“John Scott is a proven leader with a passion for public service, and his decades of experience in election law and litigation make him the ideal choice for the Texas Secretary of State,” Abbott said in a statement. “John understands the importance of protecting the integrity of our elections and building the Texas brand on an international stage. I am confident that John’s experience and expertise will enhance his oversight and leadership over the biggest and most thorough election audit in the country. I am proud to appoint John as the Texas Secretary of State and look forward to working alongside him to ensure Texas remains the best state in the nation.”

Scott will also be the state’s liaison to Mexico, the state’s biggest trading partner, and will advise Abbott on border and trade affairs.

Abbott’s last two appointments for the top elections position, Ruth R. Hughs and David Whitley, were not confirmed by the Senate. Hughs resigned in May.

Scott has 33 years of legal experience, arguing more than 100 legal cases in state and federal courts, including the U.S. Supreme Court. Working at the attorney general’s office under Abbott, Scott was deputy attorney general for civil litigation, overseeing more than 22,000 lawsuits for the state. He later was appointed chief operating officer of the state’s Health and Human Services Commission where he was in charge of 56,000 employees and a biennial budget of $50 billion.

Scott also has served as board chairman for the Department of Information Resources. He has law offices in Fort Worth and Austin.

Disclosure: Texas Secretary of State has been a financial supporter of The Texas Tribune, a nonprofit, nonpartisan news organization that is funded in part by donations from members, foundations and corporate sponsors. Financial supporters play no role in the Tribune’s journalism. Find a complete list of them here.

This article originally appeared in The Texas Tribune at

The Texas Tribune is a member-supported, nonpartisan newsroom informing and engaging Texans on state politics and policy. Learn more at

Continue Reading


Mark Zuckerberg ‘Personally Involved in Decisions Related to Cambridge Analytica’ Says DC Attorney General



Facebook founder, chairman, CEO, and majority shareholder Mark Zuckerberg was involved with decisions the social media behemoth made involving Cambridge Analytica according to the Attorney General of Washington, D.C., who says he is adding him to a major privacy lawsuit. That could potentially expose the billionaire personally to financial or other penalties.

“I just added Mark Zuckerberg as a defendant in my lawsuit against Facebook,” D.C. Attorney General Karl Racine announced Wednesday via Twitter. “Our continuing investigation revealed that he was personally involved in decisions related to Cambridge Analytica and Facebook’s failure to protect user data.”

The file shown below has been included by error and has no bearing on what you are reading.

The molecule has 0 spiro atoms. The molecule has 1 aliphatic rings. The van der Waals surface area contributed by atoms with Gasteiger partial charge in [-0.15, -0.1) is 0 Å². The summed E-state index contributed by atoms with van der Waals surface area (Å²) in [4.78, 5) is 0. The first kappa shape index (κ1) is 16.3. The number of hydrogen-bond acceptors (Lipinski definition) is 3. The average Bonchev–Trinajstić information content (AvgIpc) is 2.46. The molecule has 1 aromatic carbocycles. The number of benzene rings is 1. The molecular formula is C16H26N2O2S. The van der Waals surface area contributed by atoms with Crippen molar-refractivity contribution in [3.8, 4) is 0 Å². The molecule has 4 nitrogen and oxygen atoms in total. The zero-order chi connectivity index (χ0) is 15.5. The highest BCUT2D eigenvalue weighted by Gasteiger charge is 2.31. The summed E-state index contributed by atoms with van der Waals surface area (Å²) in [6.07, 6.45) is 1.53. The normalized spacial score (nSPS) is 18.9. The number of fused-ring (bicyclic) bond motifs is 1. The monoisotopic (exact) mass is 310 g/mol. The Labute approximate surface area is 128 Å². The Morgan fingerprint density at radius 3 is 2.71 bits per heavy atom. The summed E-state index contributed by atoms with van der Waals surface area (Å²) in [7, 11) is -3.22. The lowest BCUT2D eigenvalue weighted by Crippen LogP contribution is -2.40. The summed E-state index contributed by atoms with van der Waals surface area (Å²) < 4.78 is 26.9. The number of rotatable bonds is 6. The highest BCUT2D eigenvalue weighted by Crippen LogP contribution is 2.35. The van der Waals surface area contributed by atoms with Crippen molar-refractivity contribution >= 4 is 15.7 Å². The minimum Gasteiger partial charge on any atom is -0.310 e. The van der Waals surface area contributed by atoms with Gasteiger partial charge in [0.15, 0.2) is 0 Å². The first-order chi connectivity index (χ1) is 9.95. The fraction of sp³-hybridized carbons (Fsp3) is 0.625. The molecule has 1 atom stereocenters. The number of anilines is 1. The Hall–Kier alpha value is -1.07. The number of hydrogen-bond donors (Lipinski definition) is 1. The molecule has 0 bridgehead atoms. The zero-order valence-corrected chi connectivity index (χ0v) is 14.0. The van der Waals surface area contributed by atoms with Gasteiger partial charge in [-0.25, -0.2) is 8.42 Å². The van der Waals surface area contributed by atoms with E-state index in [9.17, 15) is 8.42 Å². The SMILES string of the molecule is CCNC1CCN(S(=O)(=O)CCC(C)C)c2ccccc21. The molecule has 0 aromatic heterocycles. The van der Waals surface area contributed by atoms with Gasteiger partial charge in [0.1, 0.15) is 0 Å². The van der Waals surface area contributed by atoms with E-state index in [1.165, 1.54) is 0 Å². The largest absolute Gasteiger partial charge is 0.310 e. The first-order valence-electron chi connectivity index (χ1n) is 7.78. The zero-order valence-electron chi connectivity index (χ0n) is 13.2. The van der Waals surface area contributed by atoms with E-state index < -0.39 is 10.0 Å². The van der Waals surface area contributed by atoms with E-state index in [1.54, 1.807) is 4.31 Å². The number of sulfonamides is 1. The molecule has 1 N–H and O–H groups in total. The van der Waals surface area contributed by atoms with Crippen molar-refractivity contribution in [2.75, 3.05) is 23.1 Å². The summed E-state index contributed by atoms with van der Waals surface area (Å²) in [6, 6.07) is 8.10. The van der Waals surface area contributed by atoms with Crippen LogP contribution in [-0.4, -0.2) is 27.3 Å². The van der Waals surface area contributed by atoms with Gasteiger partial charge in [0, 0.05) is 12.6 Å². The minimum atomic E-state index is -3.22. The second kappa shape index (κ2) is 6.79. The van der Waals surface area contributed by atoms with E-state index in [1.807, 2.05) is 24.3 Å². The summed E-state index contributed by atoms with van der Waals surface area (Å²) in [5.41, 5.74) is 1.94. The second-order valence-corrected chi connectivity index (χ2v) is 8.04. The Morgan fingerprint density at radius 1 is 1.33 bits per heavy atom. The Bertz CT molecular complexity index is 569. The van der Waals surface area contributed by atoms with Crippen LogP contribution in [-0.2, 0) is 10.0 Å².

The New York Times Wednesday morning adds that Racine “said on Tuesday that continuing interviews and reviews of internal documents for the case had revealed that Mr. Zuckerberg played a much more active role in key decisions than prosecutors had known.”

The privacy lawsuit, first filed in 2018, “alleges that Facebook misled consumers about privacy on the platform by allowing Cambridge Analytica, a political consulting firm, to obtain sensitive data from more than 87 million users, including more than half the district’s residents,” the Times adds.

A portion of the Facebook–Cambridge Analytica data scandal includes Cambridge Analytica harvesting data of approximately 87 million users and then using it to help the 2016 political campaigns of Donald Trump and Ted Cruz.

In 2018 The Times reported that along with other news organizations it had “obtained a cache of documents from inside Cambridge Analytica,” which “proved that the firm, where the former Trump aide Stephen K. Bannon was a board member, used data improperly obtained from Facebook to build voter profiles.”

The shuttered and rebranded and re-shuttered Cambridge Analytica was owned by right-wing donor Robert Mercer, who also reportedly played a key role in the Brexit movement. Mercer was a top Trump donor and major financial supporter of the far right wing website Breitbart.

Continue Reading


FBI Raiding DC Home of Manafort Associate and Russian Oligarch Oleg Deripaska: Reports



FBI agents are currently raiding the Washington, D.C. home of Russian oligarch and billionaire Oleg Deripaska, who is an associate of convicted felon Paul Manafort, Donald Trump’s former campaign chairman. Deripaska has ties to Russian president Vladimir Putin.

In 2019 Politico reported that “Two former top staffers to Senate Majority Leader Mitch McConnell have lobbied Congress and the Treasury Department on the development of a new Kentucky aluminum mill backed by the Russian aluminum giant Rusal, according to a new lobbying disclosure.” Deripaska is the founder of Rusal.

Image via Wikimedia

Continue Reading


Copyright © 2020 AlterNet Media.